Workmen's compensation: applicability to pieceworkers.
Right to compensation,
It seems to be well settled in the various jurisdictions that a pieceworker is an employee rather than an independent contractor, and so is entitled to the protection of a workmen's compensation act.
Alabama.-Ex parte Smith Lumber Co. (1921) 206 Ala. 485, 90 So. 807.
California, Helmuth v. Industrial Acci. Com. (1922) 59 Cal. App. 160, 210 Pac. 428. See also Donlon Bros.
v. Industrial Acci, Commission (1916) 173 Cal. 250, 159 Pac. 715; Fidelity & D. Co. v. Brush (1917) 176 Cal. 448, 168 Pac. 890.
Illinois. - Cinofsky v. Industrial Commission (1919) 290 Ill. 521, 125 N. E. 286; Franklin Coal & Coke Co. v. Industrial Commission (1921) 296 Ill. 329, 129 N. E. 811.
Indiana.-Indiana Window Glass Co. v. Mauck (1920) 74 Ind. App. 546. 128 N. E. 451; Muncie Foundry & Mach. Co. v. Thompson (1919) 70 Ind. App. 173, 6 D. L. R. 231; Beaulieu v. Picard 157, 123 N. E. 196; Coppes Bros. & (1912) Rap. Jud. Quebec 42 C. S. 455, Zook v. Pontius (1921) 76 Ind. App. 7 D. L. R. 2. 298, 131 N. E. 845.
Thus, in Coppes Bros. & Zook v. Iowa. Root v. Shadbolt (1923) Pontius (Ind.) supra, the court, in 195 Iowa, 1225, 193 N. W. 634.
affirming an award of compensation Kansas.-See the reported case (MC- for injuries received by a log hauler KINSTRY V. GUY, ante, 837).
working on a piece-rate basis, based Louisiana.-Bell v. Hanson Lumber the right thereto on the fact that the Co. (1922) 151 La. 92 So. 350; claimant was an employee and not an Dick v. Gravel Logging Co. (1922) independent contractor, It appeared 152 La. 993, 95 So. 99; Burt v. Davis- that the log hauler furnished his own Wood Lumber Co. (1924) 157 La. team and wagon, was free to do the 102 So. 87.
work in his own way, and was paid Maine.-See Clark's Case (1924) each week at the rate of $7 per thouMe. —, 126 Atl. 18.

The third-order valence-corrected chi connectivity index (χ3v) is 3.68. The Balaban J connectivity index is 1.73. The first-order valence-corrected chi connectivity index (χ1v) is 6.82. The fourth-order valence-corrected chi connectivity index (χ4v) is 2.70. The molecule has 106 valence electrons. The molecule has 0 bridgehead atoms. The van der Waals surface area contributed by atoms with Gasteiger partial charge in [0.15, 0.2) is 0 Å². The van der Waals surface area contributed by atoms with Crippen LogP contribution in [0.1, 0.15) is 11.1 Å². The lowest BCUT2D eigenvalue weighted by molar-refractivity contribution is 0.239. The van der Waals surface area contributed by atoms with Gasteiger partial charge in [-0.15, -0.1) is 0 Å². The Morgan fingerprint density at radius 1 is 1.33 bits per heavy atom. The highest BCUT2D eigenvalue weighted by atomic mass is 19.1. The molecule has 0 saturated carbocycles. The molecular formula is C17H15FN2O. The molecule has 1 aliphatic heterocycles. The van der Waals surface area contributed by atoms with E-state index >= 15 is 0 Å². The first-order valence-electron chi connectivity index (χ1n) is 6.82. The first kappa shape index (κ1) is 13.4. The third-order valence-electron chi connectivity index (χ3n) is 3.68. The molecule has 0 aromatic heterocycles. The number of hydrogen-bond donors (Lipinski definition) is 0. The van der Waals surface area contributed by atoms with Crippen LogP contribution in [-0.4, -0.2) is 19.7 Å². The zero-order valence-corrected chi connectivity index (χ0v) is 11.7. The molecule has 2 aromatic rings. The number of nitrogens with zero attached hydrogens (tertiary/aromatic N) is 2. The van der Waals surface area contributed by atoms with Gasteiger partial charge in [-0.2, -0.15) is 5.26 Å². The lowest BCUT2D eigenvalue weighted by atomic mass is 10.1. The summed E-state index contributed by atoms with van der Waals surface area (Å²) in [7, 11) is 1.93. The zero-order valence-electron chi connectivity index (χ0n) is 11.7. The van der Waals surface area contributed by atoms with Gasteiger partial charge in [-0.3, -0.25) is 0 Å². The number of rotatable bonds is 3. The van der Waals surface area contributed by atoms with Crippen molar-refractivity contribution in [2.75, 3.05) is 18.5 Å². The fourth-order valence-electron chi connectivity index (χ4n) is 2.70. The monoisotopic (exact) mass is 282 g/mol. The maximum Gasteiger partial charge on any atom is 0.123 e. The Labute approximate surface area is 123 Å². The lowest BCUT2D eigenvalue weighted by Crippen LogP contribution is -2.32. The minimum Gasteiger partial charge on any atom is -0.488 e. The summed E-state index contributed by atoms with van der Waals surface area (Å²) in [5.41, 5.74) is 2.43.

sand. But the evidence also showed Michigan.—Tuttle v. Embury-Mar- that the employer had the right to tin Lumber Co. (1916) 192 Mich. 385, unlimited control of the employee's 158 N. W. 875, Ann. Cas. 1918C, 664; work, although the right was not exVan Simaeys v. George R. Cook Co. ercised, and that there was no agree(1918) 201 Mich. 540, 167 N. W. 925; ment as to the amount of work to be Conrad v. Cummer-Diggins Co. (1923) done. The court said: “In the case 224 Mich. 414, 195 N. W. 53. See also at bar the appellee had not contracted Gross v. Michigan Iron & Chemical Co. to do a definite piece of work as an (1922) 219 Mich. 200, 189 N. W. 4. entirety. While the appellant did not
Minnesota.-State ex rel. Virginia & actually exercise any control over the R. Lake Co. v. District Ct. (1914) 128 appellee, the clear inference is that it Minn. 43, 150 N. W. 211, 7 N. C. C. A. had the right to exercise unlimited 1076.
control, had it seen fit so to do. The New Jersey.-Schaeffer v. De Grot- appellant was free to discharge the tola (1914) 85 N. J. L. 444, 89 Atl. appellee at any time, and was free to 921, 4 N. C. C. A. 582.
employ as many other men and teams New York.-Rheinwald v. Builders' to haul logs from the same woods as Brick & Supply Co. (1915) 168 App. it might desire. Without further Div. 425, 153 N. Y. Supp. 598 (but see elaboration, we are of the opinion that Rheinwald v. Builders Brick Co. (1916) the conclusion drawn from the evi174 App. Div. 935, 160 N. Y. Supp. dence by the industrial board is legiti1143, affirmed in (1918) 223 N. Y. 572, mate." 119 N. E. 1074); Fancher v. Boston In Helmuth v. Industrial Acci. ComExcelsior Co. (1923) 235 N. Y. 272, mission (1922) 59 Cal. App. 160, 210 139 N. E. 265. See also Prince v. Pac. 428, the court, in holding that Schwartz (1920) 190 App. Div. 820, the Workmen's Compensation Act ap180 N. Y. Supp. 703.
plied to a farm hand engaged in drillNorth Dakota.-Lilly V. Haynes ing holes and blasting, at a fixed price Co-op. Coal Min. Co. (1923) – N. D. per hole, although not bound to work —, 196 N. W. 556.
any specified hours, said: “It seems Wisconsin. Komula v. General clear from the entire evidence that the Acci. Fire & Life Assur. Corp. (1917) applicant was an employee of peti165 Wis. 520, 162 N. W. 919.
tioner, although he was paid under a England.-Evans v. Penwyllt Dinas system known as 'piecework' rather Silica Brick Co. (1901) 6 B. W. C. C. than a regular daily wage.... If 491.